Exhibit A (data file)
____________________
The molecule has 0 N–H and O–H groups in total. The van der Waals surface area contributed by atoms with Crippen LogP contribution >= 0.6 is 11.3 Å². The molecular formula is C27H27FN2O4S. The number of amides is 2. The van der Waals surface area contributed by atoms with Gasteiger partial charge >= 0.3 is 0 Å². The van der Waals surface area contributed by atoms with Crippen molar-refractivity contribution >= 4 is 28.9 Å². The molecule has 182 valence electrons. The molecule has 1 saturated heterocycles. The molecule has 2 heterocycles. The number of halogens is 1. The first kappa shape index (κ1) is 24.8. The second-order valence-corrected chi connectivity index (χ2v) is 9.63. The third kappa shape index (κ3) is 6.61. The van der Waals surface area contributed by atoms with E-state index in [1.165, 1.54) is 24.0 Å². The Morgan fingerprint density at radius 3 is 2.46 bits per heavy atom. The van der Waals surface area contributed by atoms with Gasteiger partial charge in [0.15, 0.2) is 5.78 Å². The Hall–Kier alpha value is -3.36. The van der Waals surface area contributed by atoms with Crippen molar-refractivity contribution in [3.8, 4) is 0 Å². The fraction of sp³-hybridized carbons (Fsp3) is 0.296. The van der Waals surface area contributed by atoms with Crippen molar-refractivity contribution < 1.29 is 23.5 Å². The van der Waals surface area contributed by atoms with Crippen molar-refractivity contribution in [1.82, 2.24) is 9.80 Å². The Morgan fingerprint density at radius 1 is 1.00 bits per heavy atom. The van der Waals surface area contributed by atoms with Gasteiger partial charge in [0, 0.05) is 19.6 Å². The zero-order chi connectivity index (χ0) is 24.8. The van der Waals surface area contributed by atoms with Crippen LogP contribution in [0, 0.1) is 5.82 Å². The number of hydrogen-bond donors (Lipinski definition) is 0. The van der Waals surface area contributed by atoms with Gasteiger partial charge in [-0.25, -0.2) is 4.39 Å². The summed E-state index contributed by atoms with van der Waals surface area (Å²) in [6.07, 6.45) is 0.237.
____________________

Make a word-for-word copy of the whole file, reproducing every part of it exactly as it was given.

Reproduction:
The molecule has 0 N–H and O–H groups in total. The van der Waals surface area contributed by atoms with Crippen LogP contribution >= 0.6 is 11.3 Å². The molecular formula is C27H27FN2O4S. The number of amides is 2. The van der Waals surface area contributed by atoms with Gasteiger partial charge >= 0.3 is 0 Å². The van der Waals surface area contributed by atoms with Crippen molar-refractivity contribution >= 4 is 28.9 Å². The molecule has 182 valence electrons. The molecule has 1 saturated heterocycles. The molecule has 2 heterocycles. The number of halogens is 1. The first kappa shape index (κ1) is 24.8. The second-order valence-corrected chi connectivity index (χ2v) is 9.63. The third kappa shape index (κ3) is 6.61. The van der Waals surface area contributed by atoms with E-state index in [1.165, 1.54) is 24.0 Å². The Morgan fingerprint density at radius 3 is 2.46 bits per heavy atom. The van der Waals surface area contributed by atoms with Gasteiger partial charge in [0.15, 0.2) is 5.78 Å². The Hall–Kier alpha value is -3.36. The van der Waals surface area contributed by atoms with Crippen molar-refractivity contribution in [3.8, 4) is 0 Å². The fraction of sp³-hybridized carbons (Fsp3) is 0.296. The van der Waals surface area contributed by atoms with Crippen molar-refractivity contribution < 1.29 is 23.5 Å². The van der Waals surface area contributed by atoms with Crippen molar-refractivity contribution in [1.82, 2.24) is 9.80 Å². The Morgan fingerprint density at radius 1 is 1.00 bits per heavy atom. The van der Waals surface area contributed by atoms with Gasteiger partial charge in [0, 0.05) is 19.6 Å². The zero-order chi connectivity index (χ0) is 24.8. The van der Waals surface area contributed by atoms with Crippen LogP contribution in [0, 0.1) is 5.82 Å². The number of hydrogen-bond donors (Lipinski definition) is 0. The van der Waals surface area contributed by atoms with Gasteiger partial charge in [-0.25, -0.2) is 4.39 Å². The summed E-state index contributed by atoms with van der Waals surface area (Å²) in [6.07, 6.45) is 0.237.